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This appears to be a result of the races they selected and largely coincidental, not because of an intentional design choice that having a race with a +2 wis mod would be game breaking. The two bits of evidence I'd point to is that though wisdom spell casting is special (in that Wis casters, namely Cleric and Druid, generally don't have spell books and have ...

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The player problem that rules changes seem to handle really well is boredom. If combat drags on and on, or if you have two players who are really interested in setting up elaborate tactics on the battemap and one who just wants to roll the dice and move on, then changing the rules to better suit the group as a whole can help. Another thing rules can have a ...

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I would argue that "mechanical character advancement" isn't necessary, but advancement as a whole is. Non-mechanical Character Advancement could fill this need. This could be accomplished not with dice and stats, but with abilities granted as plot points, character development by the player and the GM (GM's acknowledging character development is very ...

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Your starting assertion is wrong. Ability scores actually are used for a number of things in Third Edition that are not entirely trivial to replace with modifiers. In very rough order of importance: Ability damage from poisons and such-like would be twice as dangerous if it simply attacked modifiers at the same rate, and given the usually small dice ...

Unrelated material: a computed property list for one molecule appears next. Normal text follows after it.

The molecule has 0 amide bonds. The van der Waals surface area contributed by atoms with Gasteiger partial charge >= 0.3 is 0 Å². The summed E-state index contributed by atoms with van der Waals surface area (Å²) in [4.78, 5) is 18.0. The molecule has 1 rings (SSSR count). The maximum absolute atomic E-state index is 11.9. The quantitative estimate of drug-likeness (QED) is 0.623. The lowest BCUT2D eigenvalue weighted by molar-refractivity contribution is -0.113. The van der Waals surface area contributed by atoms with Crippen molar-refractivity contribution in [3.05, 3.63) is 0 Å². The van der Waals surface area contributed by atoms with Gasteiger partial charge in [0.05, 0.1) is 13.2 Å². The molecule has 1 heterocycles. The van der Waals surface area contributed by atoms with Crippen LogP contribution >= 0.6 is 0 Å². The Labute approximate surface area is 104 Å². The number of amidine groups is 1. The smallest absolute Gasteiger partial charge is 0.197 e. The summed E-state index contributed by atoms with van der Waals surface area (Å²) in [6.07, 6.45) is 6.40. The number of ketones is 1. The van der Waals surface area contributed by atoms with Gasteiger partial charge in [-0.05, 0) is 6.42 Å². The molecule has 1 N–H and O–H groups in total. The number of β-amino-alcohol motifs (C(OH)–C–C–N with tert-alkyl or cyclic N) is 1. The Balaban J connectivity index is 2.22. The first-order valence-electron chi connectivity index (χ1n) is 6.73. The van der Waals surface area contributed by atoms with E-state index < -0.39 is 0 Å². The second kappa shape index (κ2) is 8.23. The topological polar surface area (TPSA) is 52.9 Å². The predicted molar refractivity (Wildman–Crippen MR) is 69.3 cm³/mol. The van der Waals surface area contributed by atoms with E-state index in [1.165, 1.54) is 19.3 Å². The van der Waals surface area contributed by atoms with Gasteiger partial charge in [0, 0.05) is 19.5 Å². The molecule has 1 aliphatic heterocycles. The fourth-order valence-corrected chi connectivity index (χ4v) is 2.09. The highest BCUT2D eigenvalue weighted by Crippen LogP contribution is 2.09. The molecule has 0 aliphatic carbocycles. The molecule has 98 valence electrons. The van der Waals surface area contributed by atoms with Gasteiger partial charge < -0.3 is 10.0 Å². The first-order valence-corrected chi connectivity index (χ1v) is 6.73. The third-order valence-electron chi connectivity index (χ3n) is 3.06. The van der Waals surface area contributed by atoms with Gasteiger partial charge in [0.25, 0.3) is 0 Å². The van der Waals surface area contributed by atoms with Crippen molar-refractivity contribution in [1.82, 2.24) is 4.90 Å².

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D&D 4e has Skill Challenges whereby the group has to succeed at multiple skill checks (the number depending on the difficulty) before accumulating 3 failures. The choice of skills boils down to whatever the players can justify. The Essentials red box (spoilers ahead!) has a nice example in the prewritten adventure "Talking to the Dragon" which gives ...

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The best game with a system for party cohesion I've seen is Warhammer Fantasy Roleplay's 3rd Edition. As part of character creation, the players collectively select a 'Party Sheet' that describes the nature of their party. A number of different party sheets (such as 'Swords for Hire' or 'Servants of Justice') are included in the rule set, each with their ...